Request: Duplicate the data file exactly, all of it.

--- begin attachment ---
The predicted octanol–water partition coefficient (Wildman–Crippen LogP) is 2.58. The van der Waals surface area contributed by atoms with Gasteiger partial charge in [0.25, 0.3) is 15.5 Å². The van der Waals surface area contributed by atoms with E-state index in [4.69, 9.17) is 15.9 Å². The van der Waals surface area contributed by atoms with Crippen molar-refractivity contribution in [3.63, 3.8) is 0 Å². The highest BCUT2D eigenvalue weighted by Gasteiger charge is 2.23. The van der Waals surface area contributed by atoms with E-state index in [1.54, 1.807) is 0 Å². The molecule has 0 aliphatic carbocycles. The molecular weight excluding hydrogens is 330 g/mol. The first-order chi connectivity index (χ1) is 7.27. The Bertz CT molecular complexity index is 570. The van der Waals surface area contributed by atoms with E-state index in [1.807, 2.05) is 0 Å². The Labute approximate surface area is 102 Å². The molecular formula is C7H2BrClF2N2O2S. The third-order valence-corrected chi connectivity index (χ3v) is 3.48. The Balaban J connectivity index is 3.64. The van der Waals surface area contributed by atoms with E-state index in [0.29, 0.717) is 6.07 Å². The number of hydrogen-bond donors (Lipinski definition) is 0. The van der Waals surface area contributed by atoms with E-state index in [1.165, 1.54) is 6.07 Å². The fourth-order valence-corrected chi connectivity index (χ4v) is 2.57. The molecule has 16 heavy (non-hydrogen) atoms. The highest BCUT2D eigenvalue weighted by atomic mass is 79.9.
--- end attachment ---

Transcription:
The predicted octanol–water partition coefficient (Wildman–Crippen LogP) is 2.58. The van der Waals surface area contributed by atoms with Gasteiger partial charge in [0.25, 0.3) is 15.5 Å². The van der Waals surface area contributed by atoms with E-state index in [4.69, 9.17) is 15.9 Å². The van der Waals surface area contributed by atoms with Crippen molar-refractivity contribution in [3.63, 3.8) is 0 Å². The highest BCUT2D eigenvalue weighted by Gasteiger charge is 2.23. The van der Waals surface area contributed by atoms with E-state index in [1.54, 1.807) is 0 Å². The molecule has 0 aliphatic carbocycles. The molecular weight excluding hydrogens is 330 g/mol. The first-order chi connectivity index (χ1) is 7.27. The Bertz CT molecular complexity index is 570. The van der Waals surface area contributed by atoms with E-state index in [1.807, 2.05) is 0 Å². The Labute approximate surface area is 102 Å². The molecular formula is C7H2BrClF2N2O2S. The third-order valence-corrected chi connectivity index (χ3v) is 3.48. The Balaban J connectivity index is 3.64. The van der Waals surface area contributed by atoms with E-state index in [0.29, 0.717) is 6.07 Å². The number of hydrogen-bond donors (Lipinski definition) is 0. The van der Waals surface area contributed by atoms with E-state index in [1.165, 1.54) is 6.07 Å². The fourth-order valence-corrected chi connectivity index (χ4v) is 2.57. The molecule has 16 heavy (non-hydrogen) atoms. The highest BCUT2D eigenvalue weighted by atomic mass is 79.9.